We are excited to bring you this special 5 Gyres Expedition through Indonesia’s Coral Triangle from Bali to Komodo to monitor microplastics and explore solutions to the problem of plastic pollution. The team will be lead by 5 Gyres Co-Founder and Research Director Marcus Eriksen and will include representatives from regional NGOs who are working on community-based, zero-waste solutions that prevent the flow of plastics to local waters.
Through their Asia Pacific Action Against Plastic Pollution program (see below), 5 Gyres is collaborating with NGOs in Southeast Asia to highlight and scale zero-waste efforts in the region. To better understand the long-term impacts of these initiatives, onboard representatives from participating NGO groups will be trained on citizen science protocols. Through the 5 Gyres TrawlShare program, they will also be loaned monitoring equipment in order to continue monitoring plastic pollution in the region.
Data collected by all Expedition guests will be incorporated into the organization’s global dataset of microplastics, used in 5 Gyres’ Global Estimate of Marine Plastic Pollution study. In keeping with the “science to solutions” model, a better understanding of the global scope and trends related to ocean plastic pollution will help 5 Gyres monitor the efficacy of upstream solutions over time.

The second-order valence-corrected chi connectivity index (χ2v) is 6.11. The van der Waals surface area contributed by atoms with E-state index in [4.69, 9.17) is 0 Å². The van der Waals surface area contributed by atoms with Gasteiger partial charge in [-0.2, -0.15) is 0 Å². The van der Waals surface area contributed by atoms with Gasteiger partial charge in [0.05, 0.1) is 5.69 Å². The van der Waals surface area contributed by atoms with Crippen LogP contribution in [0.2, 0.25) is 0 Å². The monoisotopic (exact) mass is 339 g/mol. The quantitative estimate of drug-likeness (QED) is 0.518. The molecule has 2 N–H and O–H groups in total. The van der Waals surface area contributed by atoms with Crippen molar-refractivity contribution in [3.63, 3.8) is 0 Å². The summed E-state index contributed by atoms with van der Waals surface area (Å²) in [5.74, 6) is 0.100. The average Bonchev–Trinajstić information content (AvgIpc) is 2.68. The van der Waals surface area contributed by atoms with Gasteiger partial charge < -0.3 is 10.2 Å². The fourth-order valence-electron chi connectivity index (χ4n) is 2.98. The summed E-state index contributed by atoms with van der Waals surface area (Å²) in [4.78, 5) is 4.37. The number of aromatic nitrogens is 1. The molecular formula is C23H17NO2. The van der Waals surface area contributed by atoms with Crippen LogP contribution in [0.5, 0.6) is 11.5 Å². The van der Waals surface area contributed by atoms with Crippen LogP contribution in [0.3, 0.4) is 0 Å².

Along the route between Bali and Komodo, the voyage will overnight at a variety of small islands including Lombok, Satonda, Moya and Sangeang. In addition to collecting valuable near-shore data, guests will explore lush tropical forests, visit world-renowned cultural sites, and snorkel through the cobalt blue waters and stunning coral reefs that provide unique marine microhabitats to invertebrates and reef fish.
Komodo National Park is a collection of rugged volcanic islands located in Indonesia's Lesser Sunda Islands. The area has been protected since 1980 and is globally recognized as a UNESCO World Heritage Site. While Komodo is known primarily for the endemic Komodo dragon, it also features excellent marine diversity, and uniquely dry vegetation that gives the islands a golden hue. The park's rich marine life includes manta rays, eagle rays and pygmy seahorses, among others.
This nine-day liveaboard trip begins with an evening at a well-appointed Bali hotel and a dinnertime panel discussion with local NGO leaders on the unique challenges and opportunities of fighting plastic pollution in the region. The following morning the group embarks on the Sea Safari VII.
Trip Dates & Cost
2018: July 30 - August 8 | From $5,375 / person.* Group limit 28.
* Accommodations are shared. Trip prices do not include international airfare. Click here for our full expedition terms and conditions.
About 5 Gyres Institute